The average Monett resident takes about 21,600 breaths a day. These breaths are easy ones, without pain or stress. But for people with Chronic Obstructive Pulmonary Disease (COPD), simply breathing in and out can be very hard.
November is National COPD Awareness Month. COPD, which includes emphysema or chronic bronchitis, is a serious but preventable disease that progressively harms the lungs and leads to thousands of deaths each year. COPD is most commonly caused by cigarette smoking. According to the Centers for Disease Control and Prevention (CDC), COPD caused more than 126,000 deaths in the United States in 2005 and it is the third leading cause of death in the nation.
People afflicted with COPD are typically 40 and older who are current or former smokers. COPD limits the airflow in and out of the lungs. This means it reduces the amount of oxygen that your body receives. It also causes shortness of breath, wheezing and coughing. Smoking, the leading cause of the disease, is responsible for 80 to 90 percent of COPD-related deaths.
The Missouri Department of Health and Senior Services reports 227 of Barry County residents died from COPD between 1998 and 2008. Not only is COPD deadly, but it often leads to many trips to the hospital. In Barry County, there were 426 hospitalizations between 2004 and 2008 due to the disease.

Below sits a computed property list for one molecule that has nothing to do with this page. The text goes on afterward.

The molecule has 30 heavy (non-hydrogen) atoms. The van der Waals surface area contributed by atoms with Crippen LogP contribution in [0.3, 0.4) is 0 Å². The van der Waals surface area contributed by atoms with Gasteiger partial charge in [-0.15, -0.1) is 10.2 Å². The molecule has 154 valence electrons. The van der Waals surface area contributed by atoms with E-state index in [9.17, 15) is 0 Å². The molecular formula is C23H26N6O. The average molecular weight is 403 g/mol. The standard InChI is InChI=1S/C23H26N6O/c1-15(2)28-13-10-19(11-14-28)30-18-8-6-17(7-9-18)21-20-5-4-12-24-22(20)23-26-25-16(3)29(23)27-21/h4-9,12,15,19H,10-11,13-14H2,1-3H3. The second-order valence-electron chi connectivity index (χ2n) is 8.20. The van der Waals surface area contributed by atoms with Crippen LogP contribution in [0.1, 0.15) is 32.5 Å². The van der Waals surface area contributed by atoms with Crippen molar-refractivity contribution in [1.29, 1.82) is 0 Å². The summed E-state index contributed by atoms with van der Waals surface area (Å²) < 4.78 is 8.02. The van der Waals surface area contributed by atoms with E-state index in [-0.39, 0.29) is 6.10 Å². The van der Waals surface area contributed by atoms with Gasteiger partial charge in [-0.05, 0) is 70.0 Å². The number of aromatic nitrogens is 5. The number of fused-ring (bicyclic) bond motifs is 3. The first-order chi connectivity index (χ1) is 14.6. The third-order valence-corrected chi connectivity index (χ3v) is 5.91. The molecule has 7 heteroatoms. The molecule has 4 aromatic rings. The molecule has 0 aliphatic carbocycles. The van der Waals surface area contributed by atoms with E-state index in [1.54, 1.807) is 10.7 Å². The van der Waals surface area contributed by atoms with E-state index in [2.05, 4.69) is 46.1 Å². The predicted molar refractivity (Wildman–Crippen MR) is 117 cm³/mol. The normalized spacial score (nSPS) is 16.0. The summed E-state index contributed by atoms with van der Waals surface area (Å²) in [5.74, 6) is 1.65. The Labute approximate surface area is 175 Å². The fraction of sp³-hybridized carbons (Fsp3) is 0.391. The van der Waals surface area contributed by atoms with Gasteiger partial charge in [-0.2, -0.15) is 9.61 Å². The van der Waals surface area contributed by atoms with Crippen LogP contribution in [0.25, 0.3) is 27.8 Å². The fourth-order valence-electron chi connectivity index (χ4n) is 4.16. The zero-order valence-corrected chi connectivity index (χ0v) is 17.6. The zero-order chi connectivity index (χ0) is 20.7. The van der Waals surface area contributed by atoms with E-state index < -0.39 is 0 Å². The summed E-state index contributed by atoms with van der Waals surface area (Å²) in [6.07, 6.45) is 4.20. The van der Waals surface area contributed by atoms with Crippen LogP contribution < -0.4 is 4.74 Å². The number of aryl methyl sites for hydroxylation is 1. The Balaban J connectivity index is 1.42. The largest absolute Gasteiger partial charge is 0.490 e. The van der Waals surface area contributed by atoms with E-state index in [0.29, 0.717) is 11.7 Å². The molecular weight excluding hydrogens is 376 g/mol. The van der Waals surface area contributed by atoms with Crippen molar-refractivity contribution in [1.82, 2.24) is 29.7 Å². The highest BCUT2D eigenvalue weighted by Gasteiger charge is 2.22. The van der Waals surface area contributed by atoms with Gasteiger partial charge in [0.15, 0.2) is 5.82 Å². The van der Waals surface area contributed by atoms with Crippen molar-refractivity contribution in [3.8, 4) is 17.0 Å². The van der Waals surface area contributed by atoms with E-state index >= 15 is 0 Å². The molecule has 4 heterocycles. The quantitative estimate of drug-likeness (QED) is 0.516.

"Smoking is the risk factor for COPD, causing 85-90% of COPD deaths," said Michelle Bernth, Senior Vice President of Communication for the American Lung Association. "The most important thing that someone can do to improve their health is to quit smoking."
|Other sources of air pollution, including secondhand tobacco smoke, dust, and chemical fumes can also cause COPD by irritating and damaging the lungs. COPD can be prevented and treated in most cases. The damage from COPD is irreversible, however quitting smoking or stopping exposure to secondhand smoke can keep the damage from getting worse. The key is making sure that COPD is diagnosed as early as possible.|
The National Heart Lung and Blood Institute (NHLBI) states that there are more than 24 million Americans with COPD, but only half of those people know it. COPD is a disease that takes time to develop. Many people may not be aware of the signs, and may wait too long to get help. The longer a person waits to get help, the worse the disease can get.
Signs of COPD can be having a lot of mucus, or steady coughing, often called smoker's cough. Wheezing, feeling like you can't breathe, or not being able to take a deep breath can all be signs, too. Other signs may be more subtle, like tightness in the chest or having trouble with daily tasks like doing laundry.
Early detection can help prevent COPD from becoming worse. To help prevent COPD, the CDC suggests you:
* Avoid tobacco. This includes secondhand smoke. If you do smoke, it's important to quit before COPD develops or worsens.
* Avoid air toxins. Over time, dust, smoke, and strong fumes can make breathing difficult. Special allergy air filters for your cooling and heating systems can also improve the air you breathe.
* See your doctor if you're having trouble. A simple test can help detect if you have COPD and your doctor can set up a treatment plan.
The American Lung Association offers Better Breathers Clubs, which are support groups for people living with COPD. To find a BBC near you, visit http://www.lungusa.org/lung-disease/copd....